David Halpern's aim in this book is to argue that for decades there has been too much focus on economic growth and not enough attention paid to the alternative 'economy of respect.' To those who've been following politics and policy, the shift of attention towards social capital, well-being or happiness, and co-production of services will come as little new. Halpern does, however, do a good job of connecting a lot of different dots to form one larger - if not entirely clear - picture.
I ordered this book because I'm a lecturer in political philosophy. I found its subject interesting, particularly on fairness and participation, but few of the ideas were new to me - I'm already familiar, for example, with proposals for stakeholder grants (Ackerman) and deliberative opinion polling (Fishkin). It's true that this is a book that seeks to go beyond blue skies ideas to policy implementation, but sadly I found it lacking in this respect. The information about exactly what's been tried and found to work is patchy - many of the policy recommendations simply seem to be Halpern's personal preferences. Sadly, this seems to be a general failing of the book. For an academic book on this subject, the notes and references are few. Some of Halpern's assertions are backed by citations, but quite often he simply asserts the existence of evidence for some recommendation without directing the reader to its whereabouts.
Perhaps its unfair to apply rigorous academic standards to such a work, obviously written for a wider audience. Maybe this book has value, if it serves to popularise some of the ideas it reproduces, but I doubt it will reach a particularly wide audience. There are plenty of graphs and tables, supposedly providing empirical evidence for a number of points, but they're rarely explained. And if you don't have a clue what Halpern's alluding to when he refers, for example, to Burkean ideas of representation then you're likely to be lost at times.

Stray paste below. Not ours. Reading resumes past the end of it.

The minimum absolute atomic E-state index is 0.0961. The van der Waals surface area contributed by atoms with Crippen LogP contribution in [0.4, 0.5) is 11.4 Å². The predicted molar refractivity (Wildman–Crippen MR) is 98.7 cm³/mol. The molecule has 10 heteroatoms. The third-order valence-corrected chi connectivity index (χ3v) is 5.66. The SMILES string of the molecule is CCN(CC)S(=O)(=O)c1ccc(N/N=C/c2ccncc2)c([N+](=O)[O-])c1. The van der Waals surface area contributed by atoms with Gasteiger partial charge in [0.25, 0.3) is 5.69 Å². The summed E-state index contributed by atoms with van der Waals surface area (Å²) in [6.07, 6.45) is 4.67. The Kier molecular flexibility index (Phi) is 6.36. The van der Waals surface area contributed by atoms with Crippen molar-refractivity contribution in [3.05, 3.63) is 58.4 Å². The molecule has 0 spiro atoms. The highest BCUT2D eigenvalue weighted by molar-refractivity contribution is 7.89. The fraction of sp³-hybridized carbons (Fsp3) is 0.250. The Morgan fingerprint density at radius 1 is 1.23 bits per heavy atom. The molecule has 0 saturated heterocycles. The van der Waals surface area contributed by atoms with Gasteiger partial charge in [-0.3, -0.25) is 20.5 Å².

I'd consider myself left-wing and sympathetic to many of Halpern's arguments. I did learn something from this book and its has encouraged me to think about how the state should, for example, strive to prevent crime before it happens, rather than tackling it after the fact, and how political interventions can best be targeted. However, I didn't find this book as satisfying as I would have liked. It flits around between many seemingly unrelated themes, all somehow part of the 'hidden wealth' never clearly defined. Moreover, despite being a Labour sympathiser, I found Halpern's frequent references to his time working for Blair grating. It seems to me that much of this work is an attempt at self-justification for Blairite policies. Maybe they were indeed on the right track, but I'd want to hear that from someone impartial, rather than someone responsible for devising them.
Overall, while there are some good insights in here, I found it disappointing. Now, it's questionable whether I'm really in the target market. I certainly have an interest in politics and policy and a progressive mindset, so I'd have thought so. Perhaps though my disappointment lies largely in the fact that little here is new to me and that it doesn't live up to scholarly standards. Perhaps, for the politically interested layperson, this would be a more informative and interesting read and translate some of the abstract political theory into an implementable policy agenda.